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 Post subject: Swimmer rescue
PostPosted: 09 Mar 2016, 19:20 
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Joined: 29 Jul 2011, 15:37
Posts: 255
"Taken from Sea Kayak Safety and Rescue "On Facebook

'Swimmer Rescue' -Don't be a victim, there is no need for rescuers to always commit to going in to a rescue, assess the state of the man in the water first, is he a casualty or a victim? (Pro-active or In-active). Can you encourage them to swim themselves out, clear of rocks and into an area of safety. Here is a rescue video we made for the DGI a couple of years ago, demonstrating just that, using a proto type of the HF Throw-tow system, which sits high on the shoulder for just this reason, then deploys low around the waist once all of the rope work is done.

https://www.youtube.com/watch?v=Sy5tuKEP-n0

I made a post about the casualty being pro active in a rescue situation and possibly swimming out of a feature that has proved to be to much for their skill level and resulted in a capsize/swimmer. Sometimes the hydraulics in a feature can be to strong and to constant to swim effectively however and we need to be assisted in our efforts.

As both rescuer and pro active casualty, we have to train ourselves to slow our reactions down and determine what is the right way to sort this problem out.

Rescuer:
The rescue risk pnuemonic is 'STOP'
STOP: Don't rush in, are you safe, is your group safe?
THINK: Do I possess the skills to enter that feature and perform effectively, if not, stay out!
OBSERVE: Am I dealing with a casualty (Pro-active) or a Victim (In-active)
PERFORM: Once I am happy with my rescue risk assessment I then perform as appropriate.

So what is an appropriate rescue?

There is a saying in the river paddling community, 'We Preach, we Reach, we Throw then we Go'. I have adjusted this for use on the sea, changing the Throw and the Reach options around.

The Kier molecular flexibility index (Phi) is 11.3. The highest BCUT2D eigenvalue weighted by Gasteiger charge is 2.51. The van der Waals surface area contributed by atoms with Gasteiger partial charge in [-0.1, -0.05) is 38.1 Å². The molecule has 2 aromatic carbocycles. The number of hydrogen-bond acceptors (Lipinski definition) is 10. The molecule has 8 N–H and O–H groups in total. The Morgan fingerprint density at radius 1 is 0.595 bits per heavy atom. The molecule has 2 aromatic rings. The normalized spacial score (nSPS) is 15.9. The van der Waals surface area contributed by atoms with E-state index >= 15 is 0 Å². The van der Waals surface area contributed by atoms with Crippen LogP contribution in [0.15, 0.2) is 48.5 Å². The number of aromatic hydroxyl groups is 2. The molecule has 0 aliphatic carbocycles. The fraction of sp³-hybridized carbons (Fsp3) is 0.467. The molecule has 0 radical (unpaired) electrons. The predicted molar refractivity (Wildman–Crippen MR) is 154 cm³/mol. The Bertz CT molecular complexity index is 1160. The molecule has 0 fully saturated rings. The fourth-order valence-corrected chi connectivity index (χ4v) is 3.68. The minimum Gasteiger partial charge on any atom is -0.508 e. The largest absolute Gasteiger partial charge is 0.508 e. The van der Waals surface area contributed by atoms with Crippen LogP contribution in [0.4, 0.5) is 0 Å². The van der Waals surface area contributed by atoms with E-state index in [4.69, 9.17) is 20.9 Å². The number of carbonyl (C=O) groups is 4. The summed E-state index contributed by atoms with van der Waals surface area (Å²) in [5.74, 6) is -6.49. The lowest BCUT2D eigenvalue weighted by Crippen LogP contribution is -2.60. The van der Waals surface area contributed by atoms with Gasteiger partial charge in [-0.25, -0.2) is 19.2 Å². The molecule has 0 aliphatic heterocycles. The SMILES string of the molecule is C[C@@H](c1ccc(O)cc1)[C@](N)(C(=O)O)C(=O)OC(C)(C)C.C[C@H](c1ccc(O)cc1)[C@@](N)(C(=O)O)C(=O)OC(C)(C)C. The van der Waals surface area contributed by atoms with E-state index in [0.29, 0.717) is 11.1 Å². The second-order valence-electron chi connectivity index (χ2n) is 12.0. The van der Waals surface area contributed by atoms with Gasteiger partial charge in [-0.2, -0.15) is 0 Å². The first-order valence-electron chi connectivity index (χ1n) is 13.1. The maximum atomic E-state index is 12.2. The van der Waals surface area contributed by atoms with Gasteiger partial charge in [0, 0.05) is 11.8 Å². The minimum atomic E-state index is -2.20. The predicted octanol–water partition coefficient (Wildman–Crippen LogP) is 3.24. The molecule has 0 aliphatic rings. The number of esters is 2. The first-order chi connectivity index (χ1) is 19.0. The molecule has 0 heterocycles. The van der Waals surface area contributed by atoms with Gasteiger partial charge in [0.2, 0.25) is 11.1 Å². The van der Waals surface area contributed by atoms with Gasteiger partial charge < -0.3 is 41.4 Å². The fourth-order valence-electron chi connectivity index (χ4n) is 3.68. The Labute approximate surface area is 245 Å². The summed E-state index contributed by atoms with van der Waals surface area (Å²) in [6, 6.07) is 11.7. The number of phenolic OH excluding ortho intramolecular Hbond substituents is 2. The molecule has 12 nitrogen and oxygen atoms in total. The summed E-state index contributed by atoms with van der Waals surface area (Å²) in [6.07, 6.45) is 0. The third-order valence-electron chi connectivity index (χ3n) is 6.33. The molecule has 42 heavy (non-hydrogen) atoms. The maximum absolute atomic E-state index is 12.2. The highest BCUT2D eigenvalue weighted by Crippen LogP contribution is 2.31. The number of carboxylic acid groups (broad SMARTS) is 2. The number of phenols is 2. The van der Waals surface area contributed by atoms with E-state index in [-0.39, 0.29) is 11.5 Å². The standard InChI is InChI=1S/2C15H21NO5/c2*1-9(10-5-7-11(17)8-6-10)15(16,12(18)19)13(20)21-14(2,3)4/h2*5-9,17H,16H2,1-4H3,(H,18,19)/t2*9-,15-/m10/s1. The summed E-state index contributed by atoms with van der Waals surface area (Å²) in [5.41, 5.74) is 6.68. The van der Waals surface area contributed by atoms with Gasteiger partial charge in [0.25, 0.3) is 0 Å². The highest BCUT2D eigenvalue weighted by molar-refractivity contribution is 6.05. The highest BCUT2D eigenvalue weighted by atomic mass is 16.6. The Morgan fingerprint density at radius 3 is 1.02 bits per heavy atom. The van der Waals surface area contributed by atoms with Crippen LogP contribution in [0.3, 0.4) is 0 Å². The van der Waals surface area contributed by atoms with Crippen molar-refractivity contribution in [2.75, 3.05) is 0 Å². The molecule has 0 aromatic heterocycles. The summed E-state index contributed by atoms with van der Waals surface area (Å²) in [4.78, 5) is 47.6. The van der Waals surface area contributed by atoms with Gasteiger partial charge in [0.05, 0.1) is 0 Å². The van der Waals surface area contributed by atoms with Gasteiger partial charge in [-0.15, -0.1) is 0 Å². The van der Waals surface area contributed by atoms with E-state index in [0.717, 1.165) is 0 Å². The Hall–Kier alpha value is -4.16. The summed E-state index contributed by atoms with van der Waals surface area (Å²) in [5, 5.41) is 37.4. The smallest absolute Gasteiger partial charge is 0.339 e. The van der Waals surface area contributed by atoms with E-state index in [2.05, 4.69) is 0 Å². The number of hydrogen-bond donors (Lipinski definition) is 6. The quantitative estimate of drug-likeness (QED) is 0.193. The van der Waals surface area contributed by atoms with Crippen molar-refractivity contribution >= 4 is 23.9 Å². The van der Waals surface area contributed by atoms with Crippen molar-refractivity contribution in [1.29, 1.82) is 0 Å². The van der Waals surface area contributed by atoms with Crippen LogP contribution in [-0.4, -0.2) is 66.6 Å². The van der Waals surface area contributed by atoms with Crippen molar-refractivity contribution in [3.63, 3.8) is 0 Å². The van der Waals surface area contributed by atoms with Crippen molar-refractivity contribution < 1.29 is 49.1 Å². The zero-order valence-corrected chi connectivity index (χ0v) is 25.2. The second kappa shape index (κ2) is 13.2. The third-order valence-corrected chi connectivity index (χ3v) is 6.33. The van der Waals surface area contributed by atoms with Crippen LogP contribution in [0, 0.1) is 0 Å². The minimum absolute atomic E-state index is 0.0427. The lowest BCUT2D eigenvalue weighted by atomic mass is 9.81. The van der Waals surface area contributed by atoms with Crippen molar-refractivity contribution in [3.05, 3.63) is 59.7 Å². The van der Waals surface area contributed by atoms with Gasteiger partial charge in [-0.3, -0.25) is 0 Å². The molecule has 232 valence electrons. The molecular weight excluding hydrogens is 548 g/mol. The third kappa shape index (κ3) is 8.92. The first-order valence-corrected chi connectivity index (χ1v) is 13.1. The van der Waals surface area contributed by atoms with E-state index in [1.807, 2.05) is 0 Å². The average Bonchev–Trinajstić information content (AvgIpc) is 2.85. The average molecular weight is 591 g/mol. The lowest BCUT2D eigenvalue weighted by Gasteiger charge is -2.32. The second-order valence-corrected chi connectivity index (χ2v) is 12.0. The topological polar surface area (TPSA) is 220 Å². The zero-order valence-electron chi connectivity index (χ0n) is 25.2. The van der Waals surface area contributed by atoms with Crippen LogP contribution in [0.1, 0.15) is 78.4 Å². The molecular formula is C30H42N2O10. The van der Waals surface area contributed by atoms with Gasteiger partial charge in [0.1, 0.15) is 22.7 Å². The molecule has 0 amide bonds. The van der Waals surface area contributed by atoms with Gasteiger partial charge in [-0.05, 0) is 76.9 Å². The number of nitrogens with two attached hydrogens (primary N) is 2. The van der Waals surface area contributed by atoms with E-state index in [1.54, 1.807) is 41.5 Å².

Reaching into a rescue, refers to the use of a paddle or a branch from the bank of a river to rescue a swimmer, In sea kayaking, this is not such an obvious option and it makes more sense to sometimes Throw into a rescue.

This can be for several reasons - a lack of room to maneuver. Paddling such a long kayak, some features just won't be suitable for you to enter and rescue.

It may be that you just don't want to put yourself or your kayak at risk of injury or damage, and this is your reason for throwing in to a rescue, or you feel your skills do not match the rescue environment and you need to stay out. If this last one is the case, you still have an option available to you.

As the rescuer, it's your choice how you perform.

The HF Throwtow system is designed so that you can reverse the towline around and then project the line into a rescue, the casualty then clips the rescue bag into the deck lines and the rescuer has the advantage of staying outside of the feature and is less affected by the turbulence and hydraulics occurring.

Casualty:
As a casualty, you have to ensure that you remain pro-active about your situation, put yourself in the safe area, so that you do not get squashed between kayak and rock and protect your airways from inadvertent wave splash, do not attempt to stand as foot entrapment can occur, leading to lower limb injuries.

Here is a short video which was made several years ago whilst I was practising rope work and rescues with Joe Leach off Swanpool Beach.

There in lays the secret to most things, it takes practise practise practise. But please remember PRACTISE DOES NOT MAKE PERFECT!

'Perfect practise makes Perfect'

Practising a mistake over and over again, just embeds the mistake and by rushing straight in to a rescue, over and over again, all you manage to achieve, is to embed the mistake........

https://m.youtube.com/watch?v=iXVJjLWZLgQ

_________________
Brian B


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